Hypatia was born in 370 A. D. in Alexandria, Egypt and was later described as a beautifully and well-proportioned woman. She was the daughter of Theon who was a distinguished professor at the University of Alexandria. Nothing of Hypatia's mother is known, but that is not uncommon for this time period.
Theon had high expectations for his daughter for he was intent on producing a perfect human being. For this reason, Hypatia was a fortunate child. Her father acted as her tutor and teacher when training Hypatia in the fields of arts, literature, science, and philosophy. Theon also made his daughter do physical activities, such as rowing, swimming, and horseback riding, to keep Hypatia physically fit. Hypatia was trained in speech enhancing her ability to relay her knowledge to others and her giftedness to be an orator.
While travelling abroad in Athens, Greece, Hypatia attended a school where she established her fame as a mathematician. On returning to Alexandria, she was asked to teach mathematics and philosophy at the same institute as her father. It was here that she lectured on Diophantus' "Arithmetica." Her speeches included discussions on the techniques Diophantus developed, solutions to his indeterminate problems, and the symbolism he devised. She is also said to have lectured on people such as Plato and Aristotle. People came from all over the world to hear Hypatia lecture.
Along with her lectures, Hypatia also wrote several treatises. It is unknown how many she wrote because a lot of them were destroyed through the ages. Evidence does show, however, that she wrote commentaries on "The Conics of Apollonius" and "Amagest," which included Ptolemy's numerous observations of the stars, as well as an analysis of her father's edition of Euclid's "Elements." Most of the writings Hypatia completed were actually meant to be used as text books to help her students with difficult math concepts.
Hypatia's most famous pupil was Synesius of Cyrene, who later became the Bishop of Ptolemy. It is through some of his letter's that he wrote to Hypatia that researchers are able to learn more about her. In his letters Synesius credits Hypatia with creating an astrolabe and a planesphere, which were both devises for studying astronomy, as well as instruments for distilling water, for measuring the level of water, and for determining the specific gravity of liquids. Very few of these instruments have remained.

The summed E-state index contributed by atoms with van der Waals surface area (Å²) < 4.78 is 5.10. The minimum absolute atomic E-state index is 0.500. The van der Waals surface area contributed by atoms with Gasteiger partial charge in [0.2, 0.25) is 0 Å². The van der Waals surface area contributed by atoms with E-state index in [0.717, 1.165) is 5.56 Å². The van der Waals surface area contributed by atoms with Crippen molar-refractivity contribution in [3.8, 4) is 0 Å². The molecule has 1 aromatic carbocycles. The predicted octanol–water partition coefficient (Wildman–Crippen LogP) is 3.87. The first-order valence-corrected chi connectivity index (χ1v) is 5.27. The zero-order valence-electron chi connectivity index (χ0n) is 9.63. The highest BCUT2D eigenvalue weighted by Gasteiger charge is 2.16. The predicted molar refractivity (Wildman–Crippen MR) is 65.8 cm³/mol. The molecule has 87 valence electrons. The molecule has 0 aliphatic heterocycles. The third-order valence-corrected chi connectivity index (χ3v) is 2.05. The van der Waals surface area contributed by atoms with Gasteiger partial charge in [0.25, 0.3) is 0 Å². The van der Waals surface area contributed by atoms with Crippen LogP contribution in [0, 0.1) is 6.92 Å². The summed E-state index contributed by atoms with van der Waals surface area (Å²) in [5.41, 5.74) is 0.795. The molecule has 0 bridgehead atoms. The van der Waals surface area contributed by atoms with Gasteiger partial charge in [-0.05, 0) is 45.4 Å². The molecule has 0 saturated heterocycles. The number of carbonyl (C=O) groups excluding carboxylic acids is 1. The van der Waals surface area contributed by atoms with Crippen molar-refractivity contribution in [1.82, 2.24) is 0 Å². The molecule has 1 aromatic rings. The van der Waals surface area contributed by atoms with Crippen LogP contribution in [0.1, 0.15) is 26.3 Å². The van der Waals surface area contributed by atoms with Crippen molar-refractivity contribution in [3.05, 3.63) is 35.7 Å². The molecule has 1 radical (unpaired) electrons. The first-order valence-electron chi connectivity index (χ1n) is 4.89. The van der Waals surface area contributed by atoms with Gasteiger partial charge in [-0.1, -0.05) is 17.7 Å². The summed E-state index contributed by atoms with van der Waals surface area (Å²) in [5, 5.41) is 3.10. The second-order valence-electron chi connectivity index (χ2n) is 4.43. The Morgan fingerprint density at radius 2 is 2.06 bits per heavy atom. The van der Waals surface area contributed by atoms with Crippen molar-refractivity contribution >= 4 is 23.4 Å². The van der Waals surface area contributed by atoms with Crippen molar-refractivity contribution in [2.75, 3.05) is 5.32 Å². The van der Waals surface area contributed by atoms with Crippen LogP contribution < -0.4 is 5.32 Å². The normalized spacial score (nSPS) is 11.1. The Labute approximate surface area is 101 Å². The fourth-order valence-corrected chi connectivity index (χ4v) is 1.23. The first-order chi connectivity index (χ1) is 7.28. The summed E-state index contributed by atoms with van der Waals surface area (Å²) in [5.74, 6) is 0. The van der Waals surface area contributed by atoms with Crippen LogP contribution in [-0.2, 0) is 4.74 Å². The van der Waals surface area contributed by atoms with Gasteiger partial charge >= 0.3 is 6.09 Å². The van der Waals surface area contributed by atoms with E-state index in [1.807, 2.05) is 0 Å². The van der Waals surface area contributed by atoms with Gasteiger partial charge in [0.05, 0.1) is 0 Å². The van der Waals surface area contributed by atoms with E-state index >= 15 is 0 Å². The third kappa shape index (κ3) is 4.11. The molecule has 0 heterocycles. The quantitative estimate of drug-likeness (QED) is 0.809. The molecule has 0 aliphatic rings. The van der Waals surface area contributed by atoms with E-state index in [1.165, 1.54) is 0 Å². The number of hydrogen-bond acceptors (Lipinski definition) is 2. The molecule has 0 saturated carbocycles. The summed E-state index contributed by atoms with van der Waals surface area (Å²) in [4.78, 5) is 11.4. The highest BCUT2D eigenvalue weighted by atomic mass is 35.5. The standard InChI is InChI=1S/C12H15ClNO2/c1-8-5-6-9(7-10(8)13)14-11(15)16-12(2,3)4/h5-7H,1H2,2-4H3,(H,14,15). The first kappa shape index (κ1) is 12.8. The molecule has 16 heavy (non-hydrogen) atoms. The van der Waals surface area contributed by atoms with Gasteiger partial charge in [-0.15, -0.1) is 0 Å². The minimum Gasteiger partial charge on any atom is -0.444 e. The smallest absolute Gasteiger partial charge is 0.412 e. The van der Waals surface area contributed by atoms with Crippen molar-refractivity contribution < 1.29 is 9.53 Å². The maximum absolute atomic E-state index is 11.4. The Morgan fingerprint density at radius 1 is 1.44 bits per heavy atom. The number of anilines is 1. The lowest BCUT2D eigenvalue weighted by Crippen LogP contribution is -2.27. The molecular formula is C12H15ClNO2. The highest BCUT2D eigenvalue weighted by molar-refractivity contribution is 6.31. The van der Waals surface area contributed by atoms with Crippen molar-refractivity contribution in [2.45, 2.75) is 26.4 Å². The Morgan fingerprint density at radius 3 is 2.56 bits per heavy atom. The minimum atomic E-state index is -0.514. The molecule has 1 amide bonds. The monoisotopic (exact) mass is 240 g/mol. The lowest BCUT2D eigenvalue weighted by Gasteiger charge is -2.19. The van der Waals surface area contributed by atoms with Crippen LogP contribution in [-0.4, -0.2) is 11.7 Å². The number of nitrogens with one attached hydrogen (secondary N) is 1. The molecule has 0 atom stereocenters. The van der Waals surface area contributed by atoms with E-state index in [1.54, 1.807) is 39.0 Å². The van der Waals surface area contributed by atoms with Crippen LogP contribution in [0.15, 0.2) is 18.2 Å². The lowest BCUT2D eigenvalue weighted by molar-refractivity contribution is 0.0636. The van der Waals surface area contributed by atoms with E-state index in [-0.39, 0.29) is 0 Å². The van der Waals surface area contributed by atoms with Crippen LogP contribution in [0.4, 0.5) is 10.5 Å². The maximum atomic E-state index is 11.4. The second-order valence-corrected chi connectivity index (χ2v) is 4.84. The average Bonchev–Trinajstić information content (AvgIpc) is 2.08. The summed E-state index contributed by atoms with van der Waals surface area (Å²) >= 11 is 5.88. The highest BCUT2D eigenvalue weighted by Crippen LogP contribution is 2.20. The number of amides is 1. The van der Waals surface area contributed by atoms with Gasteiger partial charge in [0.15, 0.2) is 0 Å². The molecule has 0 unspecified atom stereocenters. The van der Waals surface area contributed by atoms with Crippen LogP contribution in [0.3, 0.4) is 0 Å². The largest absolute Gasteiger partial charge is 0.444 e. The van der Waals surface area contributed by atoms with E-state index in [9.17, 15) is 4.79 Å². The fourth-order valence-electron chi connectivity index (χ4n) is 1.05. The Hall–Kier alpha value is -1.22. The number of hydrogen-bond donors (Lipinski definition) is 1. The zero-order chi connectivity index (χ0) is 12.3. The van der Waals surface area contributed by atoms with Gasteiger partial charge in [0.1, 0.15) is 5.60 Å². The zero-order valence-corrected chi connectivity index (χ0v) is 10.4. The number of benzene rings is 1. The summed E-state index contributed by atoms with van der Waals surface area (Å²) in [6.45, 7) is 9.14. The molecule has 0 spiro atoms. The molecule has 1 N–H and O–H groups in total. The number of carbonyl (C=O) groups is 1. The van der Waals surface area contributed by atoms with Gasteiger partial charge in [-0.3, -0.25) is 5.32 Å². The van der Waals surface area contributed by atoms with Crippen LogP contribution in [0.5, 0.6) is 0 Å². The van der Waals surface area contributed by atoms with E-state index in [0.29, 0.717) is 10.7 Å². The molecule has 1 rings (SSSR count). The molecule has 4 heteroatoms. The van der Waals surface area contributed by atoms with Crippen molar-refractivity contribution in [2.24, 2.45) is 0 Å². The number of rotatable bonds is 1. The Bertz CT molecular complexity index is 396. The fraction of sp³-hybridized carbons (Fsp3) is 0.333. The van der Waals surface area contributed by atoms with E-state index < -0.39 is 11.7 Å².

Hypatia belonged to a school of Greek thought whose beliefs were opposite of the dominant Christian religion of the time. Anyone believing in this neo-Platonic thought was concidered a heretic because of the disruption that was caused between these two different beliefs. In 412, Cyril became the patriarch of Egypt and he encouraged the belief among the people that it was because of Hypatia's friendship with Orestes, the prefect of Egypt, that was the cause of the disruption of Egypt. So, in March 415, Cyril convinced a mob of religious fanatics that the death of Hypatia would bring peace back to Alexandria. In response, the fanatics caught Hypatia on her way to the University. They proceeded to pull Hypatia from her chariout, strip her naked, drag her to the church, butcher her into pieces, and then burn her body. Her murder remained "symbolic by generations of European freethinkers, scientists, and anti-Catholics" (McLeish, 1991). It was a brutal death but Hypatia will always be concidered the first woman in mathematics.
|Contributed by Mikelle Mercer|